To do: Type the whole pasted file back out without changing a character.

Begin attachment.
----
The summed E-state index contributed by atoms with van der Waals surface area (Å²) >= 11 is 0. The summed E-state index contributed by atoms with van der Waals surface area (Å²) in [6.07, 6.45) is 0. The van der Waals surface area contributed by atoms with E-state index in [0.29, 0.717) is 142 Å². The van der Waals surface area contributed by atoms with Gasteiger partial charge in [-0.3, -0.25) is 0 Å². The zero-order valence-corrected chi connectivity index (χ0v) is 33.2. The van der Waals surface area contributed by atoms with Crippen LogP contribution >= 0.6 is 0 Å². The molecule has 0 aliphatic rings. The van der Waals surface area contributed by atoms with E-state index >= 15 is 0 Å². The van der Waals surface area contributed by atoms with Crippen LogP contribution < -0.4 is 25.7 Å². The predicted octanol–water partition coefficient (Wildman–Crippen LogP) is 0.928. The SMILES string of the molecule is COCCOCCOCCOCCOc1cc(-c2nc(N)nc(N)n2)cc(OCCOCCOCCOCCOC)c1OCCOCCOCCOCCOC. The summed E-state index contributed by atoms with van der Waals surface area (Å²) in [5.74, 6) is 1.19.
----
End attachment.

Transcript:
The summed E-state index contributed by atoms with van der Waals surface area (Å²) >= 11 is 0. The summed E-state index contributed by atoms with van der Waals surface area (Å²) in [6.07, 6.45) is 0. The van der Waals surface area contributed by atoms with E-state index in [0.29, 0.717) is 142 Å². The van der Waals surface area contributed by atoms with Gasteiger partial charge in [-0.3, -0.25) is 0 Å². The zero-order valence-corrected chi connectivity index (χ0v) is 33.2. The van der Waals surface area contributed by atoms with Crippen LogP contribution >= 0.6 is 0 Å². The molecule has 0 aliphatic rings. The van der Waals surface area contributed by atoms with E-state index >= 15 is 0 Å². The van der Waals surface area contributed by atoms with Crippen LogP contribution < -0.4 is 25.7 Å². The predicted octanol–water partition coefficient (Wildman–Crippen LogP) is 0.928. The SMILES string of the molecule is COCCOCCOCCOCCOc1cc(-c2nc(N)nc(N)n2)cc(OCCOCCOCCOCCOC)c1OCCOCCOCCOCCOC. The summed E-state index contributed by atoms with van der Waals surface area (Å²) in [5.74, 6) is 1.19.